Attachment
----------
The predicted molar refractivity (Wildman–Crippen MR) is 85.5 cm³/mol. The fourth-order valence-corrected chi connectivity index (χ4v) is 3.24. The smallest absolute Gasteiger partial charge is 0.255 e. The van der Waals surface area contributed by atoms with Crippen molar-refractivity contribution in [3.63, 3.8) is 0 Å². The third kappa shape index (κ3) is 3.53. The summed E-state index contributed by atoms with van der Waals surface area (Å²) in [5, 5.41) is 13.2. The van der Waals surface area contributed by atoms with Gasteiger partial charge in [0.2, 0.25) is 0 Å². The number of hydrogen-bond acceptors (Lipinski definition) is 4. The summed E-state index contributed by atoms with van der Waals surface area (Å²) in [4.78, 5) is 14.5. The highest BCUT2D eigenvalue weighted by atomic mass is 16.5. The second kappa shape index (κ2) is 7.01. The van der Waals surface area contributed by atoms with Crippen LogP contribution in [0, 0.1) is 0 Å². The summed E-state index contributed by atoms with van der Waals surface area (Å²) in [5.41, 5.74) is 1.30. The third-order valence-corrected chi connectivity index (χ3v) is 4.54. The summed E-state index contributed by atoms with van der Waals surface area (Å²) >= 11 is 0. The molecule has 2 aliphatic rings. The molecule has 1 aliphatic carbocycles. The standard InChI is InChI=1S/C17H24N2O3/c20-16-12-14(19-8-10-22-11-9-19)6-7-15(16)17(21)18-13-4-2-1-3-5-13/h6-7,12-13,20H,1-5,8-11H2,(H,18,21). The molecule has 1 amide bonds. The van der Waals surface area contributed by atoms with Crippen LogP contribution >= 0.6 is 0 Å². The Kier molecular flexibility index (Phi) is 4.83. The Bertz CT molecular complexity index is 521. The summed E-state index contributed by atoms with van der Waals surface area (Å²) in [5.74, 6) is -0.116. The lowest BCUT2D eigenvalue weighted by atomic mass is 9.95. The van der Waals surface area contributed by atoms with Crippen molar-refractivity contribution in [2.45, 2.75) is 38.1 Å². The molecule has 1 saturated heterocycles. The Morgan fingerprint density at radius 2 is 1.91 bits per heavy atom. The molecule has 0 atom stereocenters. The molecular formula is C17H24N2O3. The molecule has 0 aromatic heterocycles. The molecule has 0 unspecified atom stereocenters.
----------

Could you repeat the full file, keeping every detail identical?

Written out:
The predicted molar refractivity (Wildman–Crippen MR) is 85.5 cm³/mol. The fourth-order valence-corrected chi connectivity index (χ4v) is 3.24. The smallest absolute Gasteiger partial charge is 0.255 e. The van der Waals surface area contributed by atoms with Crippen molar-refractivity contribution in [3.63, 3.8) is 0 Å². The third kappa shape index (κ3) is 3.53. The summed E-state index contributed by atoms with van der Waals surface area (Å²) in [5, 5.41) is 13.2. The van der Waals surface area contributed by atoms with Gasteiger partial charge in [0.2, 0.25) is 0 Å². The number of hydrogen-bond acceptors (Lipinski definition) is 4. The summed E-state index contributed by atoms with van der Waals surface area (Å²) in [4.78, 5) is 14.5. The highest BCUT2D eigenvalue weighted by atomic mass is 16.5. The second kappa shape index (κ2) is 7.01. The van der Waals surface area contributed by atoms with Crippen LogP contribution in [0, 0.1) is 0 Å². The summed E-state index contributed by atoms with van der Waals surface area (Å²) in [5.41, 5.74) is 1.30. The third-order valence-corrected chi connectivity index (χ3v) is 4.54. The summed E-state index contributed by atoms with van der Waals surface area (Å²) >= 11 is 0. The molecule has 2 aliphatic rings. The molecule has 1 aliphatic carbocycles. The standard InChI is InChI=1S/C17H24N2O3/c20-16-12-14(19-8-10-22-11-9-19)6-7-15(16)17(21)18-13-4-2-1-3-5-13/h6-7,12-13,20H,1-5,8-11H2,(H,18,21). The molecule has 1 amide bonds. The van der Waals surface area contributed by atoms with Crippen LogP contribution >= 0.6 is 0 Å². The Kier molecular flexibility index (Phi) is 4.83. The Bertz CT molecular complexity index is 521. The summed E-state index contributed by atoms with van der Waals surface area (Å²) in [5.74, 6) is -0.116. The lowest BCUT2D eigenvalue weighted by atomic mass is 9.95. The van der Waals surface area contributed by atoms with Crippen molar-refractivity contribution in [2.45, 2.75) is 38.1 Å². The molecule has 1 saturated heterocycles. The Morgan fingerprint density at radius 2 is 1.91 bits per heavy atom. The molecule has 0 atom stereocenters. The molecular formula is C17H24N2O3. The molecule has 0 aromatic heterocycles. The molecule has 0 unspecified atom stereocenters.